The procedure seemed to be in parts, he checked the oesophagus, pumped air into my stomach for a better view, sprayed some water (not sure why), took a peek in the duodenum which required an extra swallow from me, using another tool, he took a painless routine sample from the stomach lining to test for CLO (Helicobacter Pylori – a bacterium in the lining of the stomach that can cause peptic ulcers), extracted the air, and then the extraction of the endoscope out from the gastrointestinal tract. These endoscopes really are like swiss army knives!
The best bit was the extraction! The other best bit was when he told me there were no real issues. So it was all worth it in the end! If anyone wants a copy of my comprehensive and easy to read 6 page Gastroscopy guide, let me know.
The other main type of Endoscopy is the Colonoscopy which enters the gastrointestinal tract in the opposite direction. I’ve had actually both a Gastroscopy and Colonoscopy before in 2008 before I was diagnosed. I offered the mandatory request to do the endoscopy first if using the same scope 🙂 He’d heard it before! On this occasion I was fully sedated. One minute I was talking to the Gastroenterologist, then the next thing I remember was waking up, job done. Less stressful but more time intensive. That said, the preparation for the colonoscopy is no joke. You can read about this in my blog Colonoscopy Comedy which also includes a light-hearted story about the preparation phase. If you need a laugh, this is really funny.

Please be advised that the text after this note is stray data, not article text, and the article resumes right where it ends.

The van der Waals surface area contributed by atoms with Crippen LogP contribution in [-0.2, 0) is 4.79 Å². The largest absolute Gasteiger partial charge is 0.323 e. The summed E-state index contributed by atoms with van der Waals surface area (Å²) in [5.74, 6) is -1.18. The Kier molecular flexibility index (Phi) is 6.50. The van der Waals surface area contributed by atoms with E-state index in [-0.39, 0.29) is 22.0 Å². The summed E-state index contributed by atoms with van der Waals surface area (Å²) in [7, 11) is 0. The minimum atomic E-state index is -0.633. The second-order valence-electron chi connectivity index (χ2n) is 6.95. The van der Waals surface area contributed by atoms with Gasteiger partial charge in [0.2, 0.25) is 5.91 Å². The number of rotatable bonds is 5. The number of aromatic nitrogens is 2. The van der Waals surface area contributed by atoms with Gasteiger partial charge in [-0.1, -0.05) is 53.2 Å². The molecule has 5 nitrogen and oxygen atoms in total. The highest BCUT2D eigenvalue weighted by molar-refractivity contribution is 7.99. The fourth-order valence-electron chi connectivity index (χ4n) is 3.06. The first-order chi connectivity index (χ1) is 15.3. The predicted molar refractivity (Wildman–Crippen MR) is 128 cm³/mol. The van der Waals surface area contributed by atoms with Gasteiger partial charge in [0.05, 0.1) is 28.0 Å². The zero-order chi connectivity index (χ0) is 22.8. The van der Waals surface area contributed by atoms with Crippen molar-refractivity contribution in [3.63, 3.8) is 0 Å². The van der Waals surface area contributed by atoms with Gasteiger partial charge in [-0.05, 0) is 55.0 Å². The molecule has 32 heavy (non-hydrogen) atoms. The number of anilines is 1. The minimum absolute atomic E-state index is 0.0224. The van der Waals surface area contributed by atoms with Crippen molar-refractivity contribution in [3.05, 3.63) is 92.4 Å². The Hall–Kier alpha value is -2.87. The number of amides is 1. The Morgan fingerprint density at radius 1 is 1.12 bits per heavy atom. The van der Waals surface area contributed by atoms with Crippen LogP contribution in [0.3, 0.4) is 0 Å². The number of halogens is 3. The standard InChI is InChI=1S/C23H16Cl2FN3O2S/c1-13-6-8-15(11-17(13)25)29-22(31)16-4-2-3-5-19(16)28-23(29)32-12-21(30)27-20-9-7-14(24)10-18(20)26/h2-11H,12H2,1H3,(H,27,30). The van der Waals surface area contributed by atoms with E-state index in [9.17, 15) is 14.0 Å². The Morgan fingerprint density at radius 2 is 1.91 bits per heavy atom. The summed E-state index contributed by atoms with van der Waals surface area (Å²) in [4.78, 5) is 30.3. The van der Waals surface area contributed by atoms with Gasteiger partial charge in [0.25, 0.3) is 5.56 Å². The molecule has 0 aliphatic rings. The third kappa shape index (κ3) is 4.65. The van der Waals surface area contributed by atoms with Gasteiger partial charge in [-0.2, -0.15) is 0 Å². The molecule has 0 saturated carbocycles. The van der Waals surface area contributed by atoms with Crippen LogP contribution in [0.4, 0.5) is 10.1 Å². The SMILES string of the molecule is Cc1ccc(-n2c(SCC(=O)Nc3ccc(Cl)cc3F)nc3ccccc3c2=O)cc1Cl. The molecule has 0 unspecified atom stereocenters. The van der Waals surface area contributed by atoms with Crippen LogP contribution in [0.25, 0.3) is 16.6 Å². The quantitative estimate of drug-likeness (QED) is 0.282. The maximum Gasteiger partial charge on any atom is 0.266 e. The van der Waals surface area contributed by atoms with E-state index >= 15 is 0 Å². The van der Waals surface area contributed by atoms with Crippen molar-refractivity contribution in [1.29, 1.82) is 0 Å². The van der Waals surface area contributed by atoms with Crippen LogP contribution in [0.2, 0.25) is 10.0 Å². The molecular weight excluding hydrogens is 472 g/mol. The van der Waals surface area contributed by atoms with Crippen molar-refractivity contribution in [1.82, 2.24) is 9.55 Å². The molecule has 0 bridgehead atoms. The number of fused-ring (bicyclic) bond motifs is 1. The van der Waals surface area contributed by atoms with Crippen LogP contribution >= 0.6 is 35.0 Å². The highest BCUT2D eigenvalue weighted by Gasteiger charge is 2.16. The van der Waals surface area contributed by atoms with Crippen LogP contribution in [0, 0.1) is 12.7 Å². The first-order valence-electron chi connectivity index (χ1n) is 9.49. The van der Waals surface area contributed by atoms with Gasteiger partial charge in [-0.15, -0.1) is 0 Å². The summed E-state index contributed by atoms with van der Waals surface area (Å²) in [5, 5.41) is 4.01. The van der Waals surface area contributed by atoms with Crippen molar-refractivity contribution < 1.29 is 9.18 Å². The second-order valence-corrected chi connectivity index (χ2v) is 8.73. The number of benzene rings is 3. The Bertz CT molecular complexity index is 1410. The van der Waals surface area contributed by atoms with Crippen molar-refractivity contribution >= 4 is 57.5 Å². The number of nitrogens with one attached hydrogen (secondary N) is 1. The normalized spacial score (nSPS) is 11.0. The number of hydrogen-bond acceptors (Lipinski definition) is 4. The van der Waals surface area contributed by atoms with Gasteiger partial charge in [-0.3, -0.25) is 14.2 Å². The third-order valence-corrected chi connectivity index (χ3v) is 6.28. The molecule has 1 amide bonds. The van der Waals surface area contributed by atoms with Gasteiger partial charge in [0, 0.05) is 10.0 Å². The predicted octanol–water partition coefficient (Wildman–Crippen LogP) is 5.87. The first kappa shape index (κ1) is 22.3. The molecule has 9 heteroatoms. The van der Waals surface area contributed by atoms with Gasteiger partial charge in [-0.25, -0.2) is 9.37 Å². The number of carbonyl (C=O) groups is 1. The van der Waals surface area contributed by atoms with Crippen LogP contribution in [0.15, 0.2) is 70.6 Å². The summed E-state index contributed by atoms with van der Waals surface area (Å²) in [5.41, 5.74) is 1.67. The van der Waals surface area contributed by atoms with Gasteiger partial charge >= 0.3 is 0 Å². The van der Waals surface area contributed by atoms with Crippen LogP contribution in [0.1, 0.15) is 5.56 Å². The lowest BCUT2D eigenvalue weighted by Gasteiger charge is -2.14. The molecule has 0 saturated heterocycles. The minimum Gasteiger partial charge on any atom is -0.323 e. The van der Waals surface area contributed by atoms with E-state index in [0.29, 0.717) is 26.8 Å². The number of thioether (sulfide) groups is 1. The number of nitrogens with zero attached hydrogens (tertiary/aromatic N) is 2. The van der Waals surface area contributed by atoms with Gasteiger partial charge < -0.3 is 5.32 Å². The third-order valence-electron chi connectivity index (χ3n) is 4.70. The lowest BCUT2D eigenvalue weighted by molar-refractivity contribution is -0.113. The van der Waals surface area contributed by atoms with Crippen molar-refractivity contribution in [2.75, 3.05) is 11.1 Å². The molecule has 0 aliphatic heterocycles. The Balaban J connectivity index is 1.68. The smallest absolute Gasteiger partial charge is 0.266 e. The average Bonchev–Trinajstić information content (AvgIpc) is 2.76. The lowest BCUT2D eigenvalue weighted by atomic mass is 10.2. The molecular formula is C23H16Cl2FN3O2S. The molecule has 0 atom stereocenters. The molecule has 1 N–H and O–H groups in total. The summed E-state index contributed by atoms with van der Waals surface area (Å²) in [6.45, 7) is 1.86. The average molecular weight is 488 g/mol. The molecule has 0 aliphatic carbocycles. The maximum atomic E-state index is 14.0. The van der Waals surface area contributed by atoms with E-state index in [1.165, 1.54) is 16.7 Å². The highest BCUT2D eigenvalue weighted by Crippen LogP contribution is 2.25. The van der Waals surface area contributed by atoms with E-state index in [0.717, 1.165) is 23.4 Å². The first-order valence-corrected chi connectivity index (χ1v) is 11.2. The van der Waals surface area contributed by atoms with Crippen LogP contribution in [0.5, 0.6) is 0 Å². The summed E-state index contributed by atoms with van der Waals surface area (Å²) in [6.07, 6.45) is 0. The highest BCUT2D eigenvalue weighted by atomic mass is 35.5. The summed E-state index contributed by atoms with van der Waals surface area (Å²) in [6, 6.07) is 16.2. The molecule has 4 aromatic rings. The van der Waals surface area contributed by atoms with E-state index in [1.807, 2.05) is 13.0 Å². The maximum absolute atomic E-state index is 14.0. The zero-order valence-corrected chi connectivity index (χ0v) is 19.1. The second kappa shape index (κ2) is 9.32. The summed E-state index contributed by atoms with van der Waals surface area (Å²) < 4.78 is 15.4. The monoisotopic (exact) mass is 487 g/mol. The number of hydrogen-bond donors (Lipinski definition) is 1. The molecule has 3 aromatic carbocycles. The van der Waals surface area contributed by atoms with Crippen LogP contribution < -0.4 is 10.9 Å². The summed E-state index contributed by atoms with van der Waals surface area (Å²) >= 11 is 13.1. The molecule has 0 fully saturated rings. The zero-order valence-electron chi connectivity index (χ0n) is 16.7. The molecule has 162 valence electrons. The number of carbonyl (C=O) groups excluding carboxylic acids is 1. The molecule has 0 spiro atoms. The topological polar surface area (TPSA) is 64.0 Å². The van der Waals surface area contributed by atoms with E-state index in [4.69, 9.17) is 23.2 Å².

Although I have not had these, for completeness, I want to mention several associated procedures.
Endoscopic Ultrasound (EUS)
For patients who have, or who are suspected of having pancreatic disease, their doctor may recommend that they undergo a type of procedure called an endoscopic ultrasound, or more often known as EUS. An EUS is a type of endoscopic examination. The EUS is a scan rather than a camera, but a camera attachment will be used at some point, perhaps to do additional checks on the way (endoscopic equipment is quite advanced and reminds me of Swiss army knives). It involves the insertion of a thin tube into the mouth and down into the stomach and the first part of the small intestine. At the tip of the tube is a small ultrasound probe that emits sound waves. These sound waves bounce off of the surrounding structures, such as the stomach, small intestine, pancreas, bile ducts, and liver. These sound waves are then recaptured by the probe and converted into black and white images that are then interpreted by your doctor. Because the pancreas sits next to the stomach and small intestine, EUS allows the physician to get very detailed images of the pancreas. This procedure is typically performed in an outpatient setting, and usually takes between 20 and 45 minutes. One of the advantages of performing an EUS is that pancreatic biopsies can be obtained at the time of the examination. These biopsies, often referred to as FNA, or fine-needle aspiration, can allow for your physician to collect tissue samples which can later be analysed under a microscope. Special needles, designed to be used with the EUS scope, allow the physician to insert a small needle through the wall of the stomach or intestine directly into the pancreas. This video explains better: Click here.